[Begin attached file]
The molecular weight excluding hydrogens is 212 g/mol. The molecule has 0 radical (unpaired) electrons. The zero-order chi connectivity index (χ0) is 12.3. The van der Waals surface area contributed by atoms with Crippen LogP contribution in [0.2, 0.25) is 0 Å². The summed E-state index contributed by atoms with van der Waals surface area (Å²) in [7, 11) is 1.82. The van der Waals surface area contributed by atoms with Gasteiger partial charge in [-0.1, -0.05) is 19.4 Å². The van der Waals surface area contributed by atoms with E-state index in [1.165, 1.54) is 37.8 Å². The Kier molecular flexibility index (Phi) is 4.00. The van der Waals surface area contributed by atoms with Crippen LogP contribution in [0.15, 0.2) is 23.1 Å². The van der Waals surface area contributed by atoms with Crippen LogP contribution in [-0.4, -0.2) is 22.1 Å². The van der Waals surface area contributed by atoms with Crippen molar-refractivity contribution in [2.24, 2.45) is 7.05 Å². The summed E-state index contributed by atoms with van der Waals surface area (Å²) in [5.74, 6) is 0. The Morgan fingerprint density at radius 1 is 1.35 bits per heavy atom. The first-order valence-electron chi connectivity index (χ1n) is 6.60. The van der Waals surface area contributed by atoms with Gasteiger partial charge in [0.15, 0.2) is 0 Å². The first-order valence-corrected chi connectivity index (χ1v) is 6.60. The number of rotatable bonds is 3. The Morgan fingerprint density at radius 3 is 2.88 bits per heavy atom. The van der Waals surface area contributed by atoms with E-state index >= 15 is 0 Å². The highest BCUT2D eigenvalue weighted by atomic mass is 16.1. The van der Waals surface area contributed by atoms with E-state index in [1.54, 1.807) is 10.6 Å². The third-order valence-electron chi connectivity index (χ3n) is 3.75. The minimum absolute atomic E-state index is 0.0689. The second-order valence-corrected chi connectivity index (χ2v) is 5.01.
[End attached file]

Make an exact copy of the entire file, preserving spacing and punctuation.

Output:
The molecular weight excluding hydrogens is 212 g/mol. The molecule has 0 radical (unpaired) electrons. The zero-order chi connectivity index (χ0) is 12.3. The van der Waals surface area contributed by atoms with Crippen LogP contribution in [0.2, 0.25) is 0 Å². The summed E-state index contributed by atoms with van der Waals surface area (Å²) in [7, 11) is 1.82. The van der Waals surface area contributed by atoms with Gasteiger partial charge in [-0.1, -0.05) is 19.4 Å². The van der Waals surface area contributed by atoms with E-state index in [1.165, 1.54) is 37.8 Å². The Kier molecular flexibility index (Phi) is 4.00. The van der Waals surface area contributed by atoms with Crippen LogP contribution in [0.15, 0.2) is 23.1 Å². The van der Waals surface area contributed by atoms with Crippen LogP contribution in [-0.4, -0.2) is 22.1 Å². The van der Waals surface area contributed by atoms with Crippen molar-refractivity contribution in [2.24, 2.45) is 7.05 Å². The summed E-state index contributed by atoms with van der Waals surface area (Å²) in [5.74, 6) is 0. The Morgan fingerprint density at radius 1 is 1.35 bits per heavy atom. The first-order valence-electron chi connectivity index (χ1n) is 6.60. The van der Waals surface area contributed by atoms with Gasteiger partial charge in [0.15, 0.2) is 0 Å². The first-order valence-corrected chi connectivity index (χ1v) is 6.60. The number of rotatable bonds is 3. The Morgan fingerprint density at radius 3 is 2.88 bits per heavy atom. The van der Waals surface area contributed by atoms with E-state index >= 15 is 0 Å². The highest BCUT2D eigenvalue weighted by atomic mass is 16.1. The van der Waals surface area contributed by atoms with E-state index in [1.54, 1.807) is 10.6 Å². The third-order valence-electron chi connectivity index (χ3n) is 3.75. The minimum absolute atomic E-state index is 0.0689. The second-order valence-corrected chi connectivity index (χ2v) is 5.01.